Who would have guessed that just seven months later Rheostatics would reunite?

[READ: November, December 2017 & January 2018] West End Phoenix

West End Phoenix is a newly created newspaper.  It was inspired by Dave Bidini.

I have loved just about all of the music that Bidini has created (with Rheostatics and Bigdiniband) and I have loved just about all of the books he has written.  So why wouldn’t I love a newspaper created by him?  Well, possibly because it serves a community that I do not live in and have very likely never visited.  That’s right, this is a community newspaper for a community that isn’t even in my country.

And it is terrific.

But why on earth would I want to read it?  Can I really like Bidini that much? (more…)

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[ATTENDED: June 25, 2015] Rush

2015-06-25 21.28.51I was a huge Rush fan back in the day.  In fact, to last night’s show Sarah wore my Rush shirt that I bought in, oh, 1983 or so.  Despite my huge love of Rush I actually hadn’t seen them many times live. I missed several opportunities in college (stupid work ethic) but finally got to see them on the Presto tour.  Whether it was April 20 or April 25, it was definitely 1990 and most likely at the Brendan Byrne Arena (R.I.P.).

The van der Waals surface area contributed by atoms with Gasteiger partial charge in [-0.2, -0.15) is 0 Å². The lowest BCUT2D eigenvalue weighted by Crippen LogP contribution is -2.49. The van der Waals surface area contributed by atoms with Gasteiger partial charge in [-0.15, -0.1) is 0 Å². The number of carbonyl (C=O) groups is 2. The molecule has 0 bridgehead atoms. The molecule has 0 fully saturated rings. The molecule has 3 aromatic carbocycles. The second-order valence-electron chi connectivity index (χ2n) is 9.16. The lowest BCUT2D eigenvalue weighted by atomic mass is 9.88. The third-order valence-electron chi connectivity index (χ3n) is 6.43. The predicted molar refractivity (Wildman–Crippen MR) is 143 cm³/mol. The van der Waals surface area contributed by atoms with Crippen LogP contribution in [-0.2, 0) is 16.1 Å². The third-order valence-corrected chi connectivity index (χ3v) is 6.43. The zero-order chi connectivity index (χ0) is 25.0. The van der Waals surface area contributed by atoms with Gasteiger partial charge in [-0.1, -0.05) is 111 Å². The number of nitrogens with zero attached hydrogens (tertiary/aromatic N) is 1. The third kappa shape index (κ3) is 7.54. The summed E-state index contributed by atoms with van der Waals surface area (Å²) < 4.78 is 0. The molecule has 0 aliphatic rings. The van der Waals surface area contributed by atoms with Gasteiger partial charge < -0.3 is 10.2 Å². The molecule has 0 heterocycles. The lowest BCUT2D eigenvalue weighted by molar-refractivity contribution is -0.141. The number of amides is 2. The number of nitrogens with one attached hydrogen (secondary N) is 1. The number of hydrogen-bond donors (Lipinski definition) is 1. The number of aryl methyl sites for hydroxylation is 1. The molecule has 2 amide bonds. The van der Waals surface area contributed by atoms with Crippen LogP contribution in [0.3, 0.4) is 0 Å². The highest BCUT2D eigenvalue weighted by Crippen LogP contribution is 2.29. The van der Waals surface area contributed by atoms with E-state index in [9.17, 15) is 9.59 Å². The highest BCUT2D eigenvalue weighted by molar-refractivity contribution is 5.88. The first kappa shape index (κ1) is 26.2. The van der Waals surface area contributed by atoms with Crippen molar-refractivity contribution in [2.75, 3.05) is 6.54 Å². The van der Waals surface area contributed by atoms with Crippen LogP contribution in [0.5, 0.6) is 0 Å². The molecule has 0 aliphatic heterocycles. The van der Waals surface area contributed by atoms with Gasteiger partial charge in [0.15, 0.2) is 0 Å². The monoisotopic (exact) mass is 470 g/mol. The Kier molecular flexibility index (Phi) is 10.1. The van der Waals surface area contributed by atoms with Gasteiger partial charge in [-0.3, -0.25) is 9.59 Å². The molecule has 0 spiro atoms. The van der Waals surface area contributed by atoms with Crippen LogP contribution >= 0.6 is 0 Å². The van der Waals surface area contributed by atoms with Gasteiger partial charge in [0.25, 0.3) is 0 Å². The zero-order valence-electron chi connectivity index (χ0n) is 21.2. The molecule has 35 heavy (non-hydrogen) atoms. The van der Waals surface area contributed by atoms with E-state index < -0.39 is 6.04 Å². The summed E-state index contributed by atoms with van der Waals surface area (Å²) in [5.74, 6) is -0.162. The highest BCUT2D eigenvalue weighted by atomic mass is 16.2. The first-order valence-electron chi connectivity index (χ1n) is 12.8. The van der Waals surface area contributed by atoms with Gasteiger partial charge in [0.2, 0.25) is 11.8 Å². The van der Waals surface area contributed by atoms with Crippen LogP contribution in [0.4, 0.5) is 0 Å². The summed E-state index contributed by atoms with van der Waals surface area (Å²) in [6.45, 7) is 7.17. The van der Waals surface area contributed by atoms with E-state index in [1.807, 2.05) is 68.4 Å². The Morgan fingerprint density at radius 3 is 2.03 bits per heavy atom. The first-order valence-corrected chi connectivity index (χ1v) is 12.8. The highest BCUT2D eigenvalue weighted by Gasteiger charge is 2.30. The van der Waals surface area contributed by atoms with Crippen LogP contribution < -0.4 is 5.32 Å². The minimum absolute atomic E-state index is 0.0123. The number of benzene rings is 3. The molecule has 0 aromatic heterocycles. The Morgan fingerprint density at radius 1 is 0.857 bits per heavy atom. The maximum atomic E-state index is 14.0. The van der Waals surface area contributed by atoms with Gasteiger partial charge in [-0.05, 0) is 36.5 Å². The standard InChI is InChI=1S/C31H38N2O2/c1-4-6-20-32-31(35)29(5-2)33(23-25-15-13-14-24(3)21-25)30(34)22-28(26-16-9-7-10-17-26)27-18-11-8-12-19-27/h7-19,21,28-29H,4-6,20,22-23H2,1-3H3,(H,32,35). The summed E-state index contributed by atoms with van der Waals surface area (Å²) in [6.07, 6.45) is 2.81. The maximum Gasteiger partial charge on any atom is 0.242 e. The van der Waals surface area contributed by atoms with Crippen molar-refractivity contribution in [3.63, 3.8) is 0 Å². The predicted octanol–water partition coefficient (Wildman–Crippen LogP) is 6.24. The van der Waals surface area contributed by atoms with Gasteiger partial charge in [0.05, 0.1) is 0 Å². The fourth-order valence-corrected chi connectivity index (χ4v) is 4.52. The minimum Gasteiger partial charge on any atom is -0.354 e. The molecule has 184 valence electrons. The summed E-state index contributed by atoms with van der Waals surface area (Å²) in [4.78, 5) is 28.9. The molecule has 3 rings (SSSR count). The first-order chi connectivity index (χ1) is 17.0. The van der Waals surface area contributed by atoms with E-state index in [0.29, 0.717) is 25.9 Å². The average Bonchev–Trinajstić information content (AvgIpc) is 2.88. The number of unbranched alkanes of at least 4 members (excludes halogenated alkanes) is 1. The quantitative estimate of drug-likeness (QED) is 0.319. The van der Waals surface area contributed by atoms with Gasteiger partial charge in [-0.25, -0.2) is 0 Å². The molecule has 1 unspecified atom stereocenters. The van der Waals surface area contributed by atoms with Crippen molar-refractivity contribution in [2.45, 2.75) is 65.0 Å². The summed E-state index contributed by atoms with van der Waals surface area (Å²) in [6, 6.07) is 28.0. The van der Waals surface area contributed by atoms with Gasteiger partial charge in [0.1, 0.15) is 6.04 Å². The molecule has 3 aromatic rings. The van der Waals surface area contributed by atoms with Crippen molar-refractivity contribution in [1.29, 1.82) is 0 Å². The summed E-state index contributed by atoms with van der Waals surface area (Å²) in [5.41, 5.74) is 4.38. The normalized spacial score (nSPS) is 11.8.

I feel like I may have seen them on one more tour before seeing them again (possibly three times, I have 3 stubs) in 2002.  The problem with seeing them a lot in one tour is that they tend to keep the set list the same in every show (there’s some variation below).  And I remember thinking i didn’t need to see them again after that.

Of course, after seeing them last night and today listening to the Clockwork Angels tour CD I am really kicking myself for not going to that tour because there is some really interesting stuff (and a string section) which would have been pretty cool to see.  But that’s okay because the show last night was so good that it satisfied all my Rush needs–a great send off (presumably) to a great band.

Sarah had never seen Rush before (and in fact once actively disliked them, and may still).  But she was won over by the show.